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OpenSSL

From The Linux Foundation

Contents

OpenSSL (SSL and Crypto) libraries

Description

The OpenSSL candidate is a toolkit implementing the Secure Sockets Layer (SSL v2/v3) and Transport Layer Security (TLS v1) protocols as well as a full-strength general purpose cryptography library.

This candidate is being tracked as #022 on the futures candidate tracker.

List of apps and libraries using this library

  • mailman
  • kdelibs (futures candidate, being discussed)
  • openssh (and other ssh tools, these too are future candidates.)
  • Desktop Mail applications (generalising, as all specific mail applications inside lsb are yet to be identified: FIXME)

API documentation

Licensing

Binaries

  • /usr/bin/openssl

Related test suites

  • in-built test scaffold available on make test

Library analysis data

!ChangeLog indicates minor changes in exported API between successive subversions. 0.9.7a -> 0.9.7h indicate fewer changes, while 0.9.7h -> 0.9.8 show deprecated API being removed.

OpenSSL versions in distributions

DistributionOpenSSL Version
SUSE Linux Enterprise Desktop 10 (i586)openssl-0.9.8a-18.4
Debian etch0.9.8b-2
Red Hat Enterprise Linux Client release 4.91 (Tikanga)openssl-0.9.8b-5
Ubuntu 6.06 LTS0.9.8a-7build1
Mandriva Linux release 2006.0 (Official) for 586openssl-0.9.7g-2.1.20060mdk
Red Hat Desktop release 4 (Nahant Update 3openssl-0.9.7a-43.8

OpenSSL stability analysis

This documents methods and data used to identify a potential OpenSSL API subset for LSB inclusion.

Potential Issues

  • Run time random number generation depends upon operating system provided /dev/urandom /dev/random or egd daemon. Without these services it might be possible to produce a LSB compliant binary that behaves differently at runtime (OpenSSL 0.9.7 and above appear to cause an abort if the system does not supply a source of randomness and the application does not itself provide random data).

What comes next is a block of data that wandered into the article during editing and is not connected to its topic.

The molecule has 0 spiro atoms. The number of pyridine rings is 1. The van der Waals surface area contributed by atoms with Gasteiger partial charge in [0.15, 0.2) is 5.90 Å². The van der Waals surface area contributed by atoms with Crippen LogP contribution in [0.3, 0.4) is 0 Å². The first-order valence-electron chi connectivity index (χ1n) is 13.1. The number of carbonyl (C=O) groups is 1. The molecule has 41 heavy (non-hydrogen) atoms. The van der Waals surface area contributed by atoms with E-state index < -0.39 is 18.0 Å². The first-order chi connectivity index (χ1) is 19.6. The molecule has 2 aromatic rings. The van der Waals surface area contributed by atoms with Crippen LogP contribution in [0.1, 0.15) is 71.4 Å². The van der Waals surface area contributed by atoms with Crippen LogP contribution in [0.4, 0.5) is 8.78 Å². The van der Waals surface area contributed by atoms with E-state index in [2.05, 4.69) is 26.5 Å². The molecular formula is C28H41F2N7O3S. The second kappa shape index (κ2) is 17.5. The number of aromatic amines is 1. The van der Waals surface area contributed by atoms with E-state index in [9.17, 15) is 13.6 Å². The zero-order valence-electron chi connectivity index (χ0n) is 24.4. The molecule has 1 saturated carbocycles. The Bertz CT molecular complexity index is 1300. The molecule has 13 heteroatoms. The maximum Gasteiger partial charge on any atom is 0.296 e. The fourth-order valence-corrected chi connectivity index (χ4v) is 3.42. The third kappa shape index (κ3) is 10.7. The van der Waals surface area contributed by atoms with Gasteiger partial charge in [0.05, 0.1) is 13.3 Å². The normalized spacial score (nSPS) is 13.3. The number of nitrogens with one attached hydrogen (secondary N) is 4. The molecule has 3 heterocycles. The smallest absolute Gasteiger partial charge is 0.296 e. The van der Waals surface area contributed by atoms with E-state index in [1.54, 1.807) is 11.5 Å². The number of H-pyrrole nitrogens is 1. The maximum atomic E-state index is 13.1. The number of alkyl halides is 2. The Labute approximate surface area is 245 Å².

• Legal issues (both civil 'patent issues' and criminal 'is crypto even legal locally?') surrounding crypto in general make it hard to determine what algorythms can practically be used in a global context due to varrying national policies towards cryptography.
  • Programming style greatly impacts the level of ABI compatibility. If structures are treated as opaque types by the application, far greater ABI compatibility can be achieved. However, possibly for historical and legacy reasons, SSL allows many types to be publically available. It may not be possible to create a highly sophisticated OpenSSL application without using full type information since not every detail of the library is available through accessor functions, however the common case appears to be well covered with accessor functions.

Other Information

Alternatives

GnuTLS

GnuTLS is preferred by some packagers as a suitable alternative as there are No Patent related issues and the package is licensed under LGPL. Debian package and legal advisors are urging (upstream) package maintainers to switch to GnuTLS to get more packages and libraries that are GPL compatible.

  • At least one person - Paul Mackay has asked for a review on GnuTLS vs openssl although he seemed very reasonable in admitting that openssl was being adopted as it was de facto being used by many distributions. There are two replies to his mail on the list (as there are no other addressing the openssl candidate on the list as is), one from Pradosh, and one much later by me (Beta).
  • one very popular package Gaim depends on GnuTLS. Maybe we need to introduce this as a separate candidate in that case.

Reading package lists... DoneBR Building dependency tree... DoneBR 151BR BR Reading package lists... DoneBR Building dependency tree... DoneBR 511BR

These inputs are from Michael Clark favoring individual candidature for GnuTLS and proposing that GnuTLS is probably not just an "alternative" to OpenSSL due to other packages depending on it.

YaSSL

YetAnotherSSL is dual licensed. It is doubtful whether this would ever fit the licensing criteria even if the features were found usable.

MatrixSSL

MatrixSSL has now achieved stable status. Although not widely adopted for ssl crypto functions, this too is dual licensed. Hence inclusion inside licensing criteria may be a major issue.


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